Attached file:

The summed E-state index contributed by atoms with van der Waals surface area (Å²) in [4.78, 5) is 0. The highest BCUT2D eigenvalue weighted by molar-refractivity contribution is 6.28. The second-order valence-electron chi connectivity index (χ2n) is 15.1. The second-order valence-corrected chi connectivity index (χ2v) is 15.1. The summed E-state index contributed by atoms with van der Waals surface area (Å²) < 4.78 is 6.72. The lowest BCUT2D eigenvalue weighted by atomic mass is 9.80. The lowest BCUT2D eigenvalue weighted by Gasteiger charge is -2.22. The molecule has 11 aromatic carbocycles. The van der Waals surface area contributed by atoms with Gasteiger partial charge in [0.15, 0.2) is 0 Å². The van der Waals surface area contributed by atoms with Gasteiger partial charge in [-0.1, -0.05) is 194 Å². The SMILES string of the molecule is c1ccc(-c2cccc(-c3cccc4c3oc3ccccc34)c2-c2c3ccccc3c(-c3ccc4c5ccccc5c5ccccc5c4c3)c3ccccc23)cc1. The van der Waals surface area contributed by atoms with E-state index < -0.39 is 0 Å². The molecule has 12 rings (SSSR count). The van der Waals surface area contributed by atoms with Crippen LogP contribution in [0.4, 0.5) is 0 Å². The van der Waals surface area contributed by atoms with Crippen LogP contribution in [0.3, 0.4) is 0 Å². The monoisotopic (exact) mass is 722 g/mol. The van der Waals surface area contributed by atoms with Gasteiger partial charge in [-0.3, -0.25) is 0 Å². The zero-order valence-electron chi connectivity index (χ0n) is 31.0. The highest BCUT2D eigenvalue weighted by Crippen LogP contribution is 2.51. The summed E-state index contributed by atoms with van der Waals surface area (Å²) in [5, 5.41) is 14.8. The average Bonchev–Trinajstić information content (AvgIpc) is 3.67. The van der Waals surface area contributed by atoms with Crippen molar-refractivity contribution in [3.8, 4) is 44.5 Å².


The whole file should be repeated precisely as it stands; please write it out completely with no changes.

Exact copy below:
The summed E-state index contributed by atoms with van der Waals surface area (Å²) in [4.78, 5) is 0. The highest BCUT2D eigenvalue weighted by molar-refractivity contribution is 6.28. The second-order valence-electron chi connectivity index (χ2n) is 15.1. The second-order valence-corrected chi connectivity index (χ2v) is 15.1. The summed E-state index contributed by atoms with van der Waals surface area (Å²) < 4.78 is 6.72. The lowest BCUT2D eigenvalue weighted by atomic mass is 9.80. The lowest BCUT2D eigenvalue weighted by Gasteiger charge is -2.22. The molecule has 11 aromatic carbocycles. The van der Waals surface area contributed by atoms with Gasteiger partial charge in [0.15, 0.2) is 0 Å². The van der Waals surface area contributed by atoms with Gasteiger partial charge in [-0.1, -0.05) is 194 Å². The SMILES string of the molecule is c1ccc(-c2cccc(-c3cccc4c3oc3ccccc34)c2-c2c3ccccc3c(-c3ccc4c5ccccc5c5ccccc5c4c3)c3ccccc23)cc1. The van der Waals surface area contributed by atoms with E-state index < -0.39 is 0 Å². The molecule has 12 rings (SSSR count). The van der Waals surface area contributed by atoms with Crippen LogP contribution in [0.4, 0.5) is 0 Å². The van der Waals surface area contributed by atoms with Crippen LogP contribution in [0.3, 0.4) is 0 Å². The monoisotopic (exact) mass is 722 g/mol. The van der Waals surface area contributed by atoms with Gasteiger partial charge in [-0.3, -0.25) is 0 Å². The zero-order valence-electron chi connectivity index (χ0n) is 31.0. The highest BCUT2D eigenvalue weighted by Crippen LogP contribution is 2.51. The summed E-state index contributed by atoms with van der Waals surface area (Å²) in [5, 5.41) is 14.8. The average Bonchev–Trinajstić information content (AvgIpc) is 3.67. The van der Waals surface area contributed by atoms with Crippen molar-refractivity contribution in [3.8, 4) is 44.5 Å².